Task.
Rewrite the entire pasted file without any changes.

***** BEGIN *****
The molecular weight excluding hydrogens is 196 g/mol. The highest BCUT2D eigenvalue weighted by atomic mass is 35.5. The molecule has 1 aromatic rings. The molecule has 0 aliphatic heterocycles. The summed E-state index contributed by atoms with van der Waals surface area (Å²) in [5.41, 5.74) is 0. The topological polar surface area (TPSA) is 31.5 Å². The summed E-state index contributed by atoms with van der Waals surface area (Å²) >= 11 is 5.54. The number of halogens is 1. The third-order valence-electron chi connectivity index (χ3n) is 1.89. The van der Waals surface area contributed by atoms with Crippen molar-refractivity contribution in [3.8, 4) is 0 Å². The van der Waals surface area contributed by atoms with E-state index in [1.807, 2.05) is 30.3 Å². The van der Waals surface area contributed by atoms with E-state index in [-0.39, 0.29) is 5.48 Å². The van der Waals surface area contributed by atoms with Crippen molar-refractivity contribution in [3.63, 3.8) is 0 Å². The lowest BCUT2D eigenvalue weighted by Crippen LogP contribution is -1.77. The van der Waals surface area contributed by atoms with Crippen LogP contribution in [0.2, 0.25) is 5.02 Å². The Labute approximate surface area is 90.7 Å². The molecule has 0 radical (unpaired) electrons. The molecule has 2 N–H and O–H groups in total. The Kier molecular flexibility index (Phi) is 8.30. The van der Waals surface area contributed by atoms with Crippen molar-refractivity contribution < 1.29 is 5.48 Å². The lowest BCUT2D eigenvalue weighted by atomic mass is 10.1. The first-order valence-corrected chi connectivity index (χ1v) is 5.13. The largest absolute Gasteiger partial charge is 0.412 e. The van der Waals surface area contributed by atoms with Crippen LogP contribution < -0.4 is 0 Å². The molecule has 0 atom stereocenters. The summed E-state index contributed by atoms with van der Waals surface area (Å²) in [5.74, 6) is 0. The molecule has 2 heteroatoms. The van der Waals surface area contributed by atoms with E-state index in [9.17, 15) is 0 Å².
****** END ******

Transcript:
The molecular weight excluding hydrogens is 196 g/mol. The highest BCUT2D eigenvalue weighted by atomic mass is 35.5. The molecule has 1 aromatic rings. The molecule has 0 aliphatic heterocycles. The summed E-state index contributed by atoms with van der Waals surface area (Å²) in [5.41, 5.74) is 0. The topological polar surface area (TPSA) is 31.5 Å². The summed E-state index contributed by atoms with van der Waals surface area (Å²) >= 11 is 5.54. The number of halogens is 1. The third-order valence-electron chi connectivity index (χ3n) is 1.89. The van der Waals surface area contributed by atoms with Crippen molar-refractivity contribution in [3.8, 4) is 0 Å². The van der Waals surface area contributed by atoms with E-state index in [1.807, 2.05) is 30.3 Å². The van der Waals surface area contributed by atoms with E-state index in [-0.39, 0.29) is 5.48 Å². The van der Waals surface area contributed by atoms with Crippen molar-refractivity contribution in [3.63, 3.8) is 0 Å². The lowest BCUT2D eigenvalue weighted by Crippen LogP contribution is -1.77. The van der Waals surface area contributed by atoms with Crippen LogP contribution in [0.2, 0.25) is 5.02 Å². The Labute approximate surface area is 90.7 Å². The molecule has 0 radical (unpaired) electrons. The molecule has 2 N–H and O–H groups in total. The Kier molecular flexibility index (Phi) is 8.30. The van der Waals surface area contributed by atoms with Crippen molar-refractivity contribution < 1.29 is 5.48 Å². The lowest BCUT2D eigenvalue weighted by atomic mass is 10.1. The first-order valence-corrected chi connectivity index (χ1v) is 5.13. The largest absolute Gasteiger partial charge is 0.412 e. The van der Waals surface area contributed by atoms with Crippen LogP contribution < -0.4 is 0 Å². The molecule has 0 atom stereocenters. The summed E-state index contributed by atoms with van der Waals surface area (Å²) in [5.74, 6) is 0. The molecule has 2 heteroatoms. The van der Waals surface area contributed by atoms with E-state index in [9.17, 15) is 0 Å².